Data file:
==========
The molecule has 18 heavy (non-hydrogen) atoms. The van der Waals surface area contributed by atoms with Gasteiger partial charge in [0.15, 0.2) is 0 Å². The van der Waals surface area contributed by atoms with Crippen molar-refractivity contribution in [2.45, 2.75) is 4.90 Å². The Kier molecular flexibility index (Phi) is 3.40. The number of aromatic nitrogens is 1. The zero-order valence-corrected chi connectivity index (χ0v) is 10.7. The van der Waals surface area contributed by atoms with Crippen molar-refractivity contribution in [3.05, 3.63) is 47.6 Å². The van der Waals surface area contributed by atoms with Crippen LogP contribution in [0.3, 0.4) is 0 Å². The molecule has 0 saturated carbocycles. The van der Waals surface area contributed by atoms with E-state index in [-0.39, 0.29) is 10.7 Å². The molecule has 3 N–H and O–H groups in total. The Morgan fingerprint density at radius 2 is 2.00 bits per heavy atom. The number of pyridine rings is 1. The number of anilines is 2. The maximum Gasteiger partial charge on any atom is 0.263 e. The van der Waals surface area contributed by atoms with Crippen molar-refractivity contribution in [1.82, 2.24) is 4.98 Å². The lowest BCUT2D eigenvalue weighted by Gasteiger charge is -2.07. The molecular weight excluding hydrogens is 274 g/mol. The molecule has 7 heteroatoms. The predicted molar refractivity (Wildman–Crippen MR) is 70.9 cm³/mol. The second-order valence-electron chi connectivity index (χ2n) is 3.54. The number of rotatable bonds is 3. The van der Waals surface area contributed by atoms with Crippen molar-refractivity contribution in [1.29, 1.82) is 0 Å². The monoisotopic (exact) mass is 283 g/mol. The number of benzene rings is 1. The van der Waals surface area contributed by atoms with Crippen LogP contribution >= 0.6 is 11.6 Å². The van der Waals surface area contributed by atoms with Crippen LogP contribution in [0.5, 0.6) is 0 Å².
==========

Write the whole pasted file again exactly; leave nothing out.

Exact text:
The molecule has 18 heavy (non-hydrogen) atoms. The van der Waals surface area contributed by atoms with Gasteiger partial charge in [0.15, 0.2) is 0 Å². The van der Waals surface area contributed by atoms with Crippen molar-refractivity contribution in [2.45, 2.75) is 4.90 Å². The Kier molecular flexibility index (Phi) is 3.40. The number of aromatic nitrogens is 1. The zero-order valence-corrected chi connectivity index (χ0v) is 10.7. The van der Waals surface area contributed by atoms with Crippen molar-refractivity contribution in [3.05, 3.63) is 47.6 Å². The van der Waals surface area contributed by atoms with Crippen LogP contribution in [0.3, 0.4) is 0 Å². The molecule has 0 saturated carbocycles. The van der Waals surface area contributed by atoms with E-state index in [-0.39, 0.29) is 10.7 Å². The molecule has 3 N–H and O–H groups in total. The Morgan fingerprint density at radius 2 is 2.00 bits per heavy atom. The number of pyridine rings is 1. The number of anilines is 2. The maximum Gasteiger partial charge on any atom is 0.263 e. The van der Waals surface area contributed by atoms with Crippen molar-refractivity contribution in [1.82, 2.24) is 4.98 Å². The lowest BCUT2D eigenvalue weighted by Gasteiger charge is -2.07. The molecular weight excluding hydrogens is 274 g/mol. The molecule has 7 heteroatoms. The predicted molar refractivity (Wildman–Crippen MR) is 70.9 cm³/mol. The second-order valence-electron chi connectivity index (χ2n) is 3.54. The number of rotatable bonds is 3. The van der Waals surface area contributed by atoms with Crippen molar-refractivity contribution in [1.29, 1.82) is 0 Å². The monoisotopic (exact) mass is 283 g/mol. The number of benzene rings is 1. The van der Waals surface area contributed by atoms with Crippen LogP contribution >= 0.6 is 11.6 Å². The van der Waals surface area contributed by atoms with Crippen LogP contribution in [0.5, 0.6) is 0 Å².